The average person in the UK spends 43.6 hours a week at work but do we know how the workplace health and safety legislation affects us? Our Frequently Asked Questions blog series looks at the most frequently asked questions we received about working conditions:
Does the smoke-free legislation include e-cigarettes?E-cigarettes are not regulated like tobacco products and there is currently no bespoke regulatory system for e-cigarettes in the UK, but they are captured by general product safety regulatory requirements. If an employer decides to 'prohibit' the use of e-cigarettes in the workplace but allow for ‘vaping’ breaks or provide areas where employees can use e-cigarettes, the employer needs to ensure that those who use e-cigarettes are not put at risk of harm from second-hand tobacco smoke.
How much space should I have at work?Regulation 10 of the Workplace, (Health Safety and Welfare) Regulations 1992 says: Every room where persons work shall have sufficient floor area, height and unoccupied space for purposes of health, safety and welfare. The associated Approved Code of Practice and Guidance is more specific and states that: The total volume of the room, when empty, divided by the number of people normally working in it should be at least 11 cubic metres. In making this calculation a room or part of a room which is more than 3.0m high should be counted as 3.0m high. The figure of 11 cubic metres per person is a minimum and may be insufficient if, for example, much of the room is taken up by furniture etc.
How hot/cold does it have to be before I can complain?
The law does not state a minimum or maximum temperature, but the temperature in workrooms should normally be at least: 16°C or 13°C if much of the work involves rigorous physical effort. A meaningful maximum figure cannot be given due to the high temperatures found in, for example, glass works or foundries. In such environments it is still possible to work safely provided appropriate controls are present. These regulations only apply to employees – they do not apply to members of the public, for example, with regards to temperature complaints from customers in a shopping centre or cinema.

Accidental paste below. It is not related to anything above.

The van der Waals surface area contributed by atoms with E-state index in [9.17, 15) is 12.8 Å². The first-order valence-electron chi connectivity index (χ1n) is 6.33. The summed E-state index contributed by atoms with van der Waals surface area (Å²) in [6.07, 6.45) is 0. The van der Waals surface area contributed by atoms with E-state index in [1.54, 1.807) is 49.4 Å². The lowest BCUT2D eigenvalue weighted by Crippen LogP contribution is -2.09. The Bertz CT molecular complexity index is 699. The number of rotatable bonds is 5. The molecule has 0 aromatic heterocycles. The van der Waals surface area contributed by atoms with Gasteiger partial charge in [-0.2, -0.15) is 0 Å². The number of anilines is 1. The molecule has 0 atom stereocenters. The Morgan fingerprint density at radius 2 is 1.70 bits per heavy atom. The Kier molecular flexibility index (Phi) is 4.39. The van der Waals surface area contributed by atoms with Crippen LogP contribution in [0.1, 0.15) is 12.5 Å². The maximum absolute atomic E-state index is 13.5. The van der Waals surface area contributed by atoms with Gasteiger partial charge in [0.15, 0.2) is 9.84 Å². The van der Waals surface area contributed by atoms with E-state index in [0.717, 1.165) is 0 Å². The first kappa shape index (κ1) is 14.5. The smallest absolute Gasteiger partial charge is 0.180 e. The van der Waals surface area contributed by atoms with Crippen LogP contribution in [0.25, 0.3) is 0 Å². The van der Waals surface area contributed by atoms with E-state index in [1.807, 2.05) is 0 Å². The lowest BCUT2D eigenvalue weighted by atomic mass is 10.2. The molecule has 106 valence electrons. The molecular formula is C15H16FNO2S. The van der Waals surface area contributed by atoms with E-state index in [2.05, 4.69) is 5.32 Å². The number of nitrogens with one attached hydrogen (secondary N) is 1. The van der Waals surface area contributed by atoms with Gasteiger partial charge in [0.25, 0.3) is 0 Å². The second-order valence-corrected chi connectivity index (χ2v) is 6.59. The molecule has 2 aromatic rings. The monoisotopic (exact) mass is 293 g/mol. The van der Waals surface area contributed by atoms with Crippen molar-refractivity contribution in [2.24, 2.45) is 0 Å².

What breaks am I entitled to at work?The Working Time Regulations 1998 state the following provision for rest breaks at work and time off:
A worker is entitled to an uninterrupted break of 20 minutes when daily working time is more than six hours. It should be a break in working time and should not be taken either at the start, or at the end, of a working day.
Under the Working Time Regulations 1998, regulation 10, a worker is entitled to a rest period of 11 consecutive hours rest in each 24 hour period during which he works for his employer.
However, there are a number of special circumstances in which the entitlement to rest periods does not apply, for example, where the activities involve a need for continuity of service or production or where there is a foreseeable surge of activity. Also, if a shift worker changes shift, it may not be possible for them to take their full rest entitlement before starting the new pattern of work. In such a case the entitlement to daily and weekly rest does not apply. An adult worker is also entitled to one day off a week; this can be averaged over 2 weeks.
Can I complain about my working conditions?
There are legal minimum standard for working conditions, so yes, you can complain, for example if:
- The indoor temperature drops below 16 Celsius (sedentary work) or 13 Celsius (vigorous work); in addition there should be adequate ventilation.
- The washing and toilet facilities are not clean, in good working order with hot/cold water, soap and drying facilities.
- You do not have 11 cubic metres or enough space to move with ease.
- There is no/limited access to water, somewhere to eat or rest.
- Noise exposure exceeds 87 decibels
Your complaint should be taken seriously by your employer and all reasonable steps should be taken to resolve the issue. However, some complaints may not be able to be resolved, such as complaints about heat as there is currently no legal maximum workplace temperature.
For more information see our Health and Safety Training - Basics & Essentials course. It looks at responsibilities and legal requirements, hazards and risk, safety signs at work, personal protective equipment and workplace emergency procedures such as fire evacuation and calling the emergency services.